At the start of every year, the American Society of Clinical Oncology (ASCO) releases its Clinical Cancer Advances report. This in-depth report is published in ASCO’s Journal of Clinical Oncology and covers the major advances made in cancer care over the past year, including prevention, treatment, patient care, and a look toward the future. Each year, leaders in the oncology field also select a single area of research that achieved the greatest progress to name the Advance of the Year.
For the past 2 years, the Advance of the Year was immunotherapy. This innovative shift in the way in which cancer is treated has transformed care for many patients. In fact, ASCO estimates that immune checkpoint inhibitors could save 250,000 years of life for U.S. patients with advanced lung cancer for whom a checkpoint inhibitor could be prescribed. Immune checkpoint inhibitors are medicines that release the brakes on the body’s immune system, unleashing it to fight cancer.
When the immune system is functioning normally, immune cells move around the body looking for things that don’t belong, like bacteria and viruses. These immune cells search for invaders using “receptors,” which can be thought of as antennae or feelers. When receptors find invaders in the body, special immune cells come in to destroy them. These special cells are called cytotoxic T cells.
Unfortunately, cancer cells are often able to hide from immune cells, which is why the cancer cells can grow out of control. Immunotherapy is a cancer treatment intended to make the body’s immune system able to detect and destroy cancer cells. Immune checkpoint inhibitors have been a successful immunotherapy approach because it pushes the immune system into high gear to fight cancer.
CAR T-cell therapy, however, is different. It is a type of immunotherapy called “adoptive cell immunotherapy.” As ASCO President Bruce E. Johnson, MD, FASCO, describes it, this technique “allows clinicians to genetically reprogram patients’ own immune cells to find and attack cancer cells throughout the body.”
In CAR T-cell therapy, a person’s T cells are removed and taken to a laboratory. The T cells are genetically changed so they will attack cancer cells. These CAR T cells are grown in large numbers and then injected into the patient. One of the remarkable things about this treatment is that it is a “living therapy.” CAR T cells typically have to be injected only once, because they go on to multiply in the body. CAR T cells continue fighting the cancer in the patient’s body, and their effectiveness may even grow over time.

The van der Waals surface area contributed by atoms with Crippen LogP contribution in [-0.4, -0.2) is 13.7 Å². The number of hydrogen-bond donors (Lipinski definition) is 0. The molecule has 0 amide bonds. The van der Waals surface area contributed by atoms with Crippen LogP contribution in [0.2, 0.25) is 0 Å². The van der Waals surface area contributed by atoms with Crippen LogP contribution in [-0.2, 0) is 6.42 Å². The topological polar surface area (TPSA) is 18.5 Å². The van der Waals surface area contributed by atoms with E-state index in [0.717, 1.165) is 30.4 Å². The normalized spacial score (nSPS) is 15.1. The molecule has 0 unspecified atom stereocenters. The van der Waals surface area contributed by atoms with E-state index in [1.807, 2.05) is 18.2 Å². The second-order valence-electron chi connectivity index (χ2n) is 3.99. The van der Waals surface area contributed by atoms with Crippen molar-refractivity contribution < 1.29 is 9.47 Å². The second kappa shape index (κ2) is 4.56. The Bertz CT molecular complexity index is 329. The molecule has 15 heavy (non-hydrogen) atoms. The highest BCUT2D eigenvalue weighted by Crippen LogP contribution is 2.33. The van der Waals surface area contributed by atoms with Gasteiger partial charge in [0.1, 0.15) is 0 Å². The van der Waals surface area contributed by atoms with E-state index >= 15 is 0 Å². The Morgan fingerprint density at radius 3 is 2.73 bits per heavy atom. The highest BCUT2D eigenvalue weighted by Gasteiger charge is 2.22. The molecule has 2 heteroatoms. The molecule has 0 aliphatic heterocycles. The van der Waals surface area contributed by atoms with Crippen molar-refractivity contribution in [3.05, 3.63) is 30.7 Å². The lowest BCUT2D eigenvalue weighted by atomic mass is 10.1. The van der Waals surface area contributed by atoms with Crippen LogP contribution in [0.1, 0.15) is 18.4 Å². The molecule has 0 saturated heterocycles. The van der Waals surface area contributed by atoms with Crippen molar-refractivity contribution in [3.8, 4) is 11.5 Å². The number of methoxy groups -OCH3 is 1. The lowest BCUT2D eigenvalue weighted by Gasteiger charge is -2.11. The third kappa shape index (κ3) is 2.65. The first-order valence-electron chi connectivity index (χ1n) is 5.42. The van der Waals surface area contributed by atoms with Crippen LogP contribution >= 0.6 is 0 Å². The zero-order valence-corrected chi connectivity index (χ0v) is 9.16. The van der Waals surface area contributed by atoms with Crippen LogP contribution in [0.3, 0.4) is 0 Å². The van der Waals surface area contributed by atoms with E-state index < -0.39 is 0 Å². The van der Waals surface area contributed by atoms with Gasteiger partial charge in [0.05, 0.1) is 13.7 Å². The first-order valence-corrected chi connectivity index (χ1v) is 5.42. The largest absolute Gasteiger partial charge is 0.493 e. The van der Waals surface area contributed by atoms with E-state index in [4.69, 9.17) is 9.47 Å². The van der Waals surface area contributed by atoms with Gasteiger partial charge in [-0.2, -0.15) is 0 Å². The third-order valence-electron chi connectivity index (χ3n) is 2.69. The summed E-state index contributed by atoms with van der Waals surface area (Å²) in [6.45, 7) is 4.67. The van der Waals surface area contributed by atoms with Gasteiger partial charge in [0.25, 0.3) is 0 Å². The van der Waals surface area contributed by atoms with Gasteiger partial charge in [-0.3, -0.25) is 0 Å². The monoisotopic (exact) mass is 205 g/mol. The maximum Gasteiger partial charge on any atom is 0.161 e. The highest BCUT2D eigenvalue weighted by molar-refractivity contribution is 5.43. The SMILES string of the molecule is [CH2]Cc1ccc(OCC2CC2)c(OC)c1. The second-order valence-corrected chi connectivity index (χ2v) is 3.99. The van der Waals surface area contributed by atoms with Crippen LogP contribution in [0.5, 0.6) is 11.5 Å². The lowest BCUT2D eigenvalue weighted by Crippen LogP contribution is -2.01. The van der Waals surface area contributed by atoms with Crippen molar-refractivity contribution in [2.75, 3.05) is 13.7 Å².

Here are 3 recent examples of the potential that adoptive cell immunotherapy brings to cancer treatment.
Childhood acute lymphoblastic leukemia (ALL). Nearly 3 of every 4 children with leukemia are diagnosed with a type called ALL. Treatment for this form of leukemia has improved greatly over the years, so 90% of children are still alive 5 years after their diagnosis. But in about 600 children and young adults with ALL in the United States every year, treatment doesn’t stop the disease from returning. If this happens, survival time is usually measured in just weeks to months.
In a clinical trial with children and young adults with ALL that had not been stopped by standard treatment, a CAR T-cell therapy called tisagenlecleucel (Kymriah) sent the cancer into remission in 52 of the 63 patients. In 3 out of every 4 patients, the ALL still had not come back after 6 months. Based on the results of this study, in August 2017, the U.S. Food and Drug Administration (FDA) approved tisagenlecleucel to treat children and young adults with recurrent ALL.
Non-Hodgkin lymphoma. Diffuse large B-cell lymphoma (DLBCL) is the most common subtype of non-Hodgkin lymphoma and is quite aggressive. Many people can be successfully treated with a combination of chemotherapy and rituximab (Rituxan), a targeted therapy. However, these types of lymphomas can sometimes worsen during treatment, called “refractory lymphoma,” or they can come back after treatment, called “recurrent lymphoma.” In these cases, CAR T cells may be an effective treatment option.